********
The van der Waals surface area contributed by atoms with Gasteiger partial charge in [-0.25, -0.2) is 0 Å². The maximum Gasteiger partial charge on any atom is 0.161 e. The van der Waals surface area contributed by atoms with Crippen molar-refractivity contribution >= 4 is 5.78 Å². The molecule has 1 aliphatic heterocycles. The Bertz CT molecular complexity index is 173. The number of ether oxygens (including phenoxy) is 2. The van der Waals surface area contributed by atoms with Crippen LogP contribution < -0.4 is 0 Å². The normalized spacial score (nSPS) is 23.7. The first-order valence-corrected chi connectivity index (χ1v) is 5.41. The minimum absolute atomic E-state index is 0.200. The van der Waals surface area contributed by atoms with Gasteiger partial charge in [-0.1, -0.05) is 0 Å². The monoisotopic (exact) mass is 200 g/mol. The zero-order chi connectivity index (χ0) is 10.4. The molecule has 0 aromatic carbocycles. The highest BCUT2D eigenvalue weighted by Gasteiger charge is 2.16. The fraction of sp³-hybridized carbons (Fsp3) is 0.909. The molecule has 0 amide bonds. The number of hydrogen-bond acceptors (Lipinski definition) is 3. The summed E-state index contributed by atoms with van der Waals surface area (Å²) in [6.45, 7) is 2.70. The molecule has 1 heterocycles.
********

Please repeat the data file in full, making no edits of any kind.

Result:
The van der Waals surface area contributed by atoms with Gasteiger partial charge in [-0.25, -0.2) is 0 Å². The maximum Gasteiger partial charge on any atom is 0.161 e. The van der Waals surface area contributed by atoms with Crippen molar-refractivity contribution >= 4 is 5.78 Å². The molecule has 1 aliphatic heterocycles. The Bertz CT molecular complexity index is 173. The number of ether oxygens (including phenoxy) is 2. The van der Waals surface area contributed by atoms with Crippen LogP contribution < -0.4 is 0 Å². The normalized spacial score (nSPS) is 23.7. The first-order valence-corrected chi connectivity index (χ1v) is 5.41. The minimum absolute atomic E-state index is 0.200. The van der Waals surface area contributed by atoms with Gasteiger partial charge in [-0.1, -0.05) is 0 Å². The monoisotopic (exact) mass is 200 g/mol. The zero-order chi connectivity index (χ0) is 10.4. The molecule has 0 aromatic carbocycles. The highest BCUT2D eigenvalue weighted by Gasteiger charge is 2.16. The fraction of sp³-hybridized carbons (Fsp3) is 0.909. The molecule has 0 amide bonds. The number of hydrogen-bond acceptors (Lipinski definition) is 3. The summed E-state index contributed by atoms with van der Waals surface area (Å²) in [6.45, 7) is 2.70. The molecule has 1 heterocycles.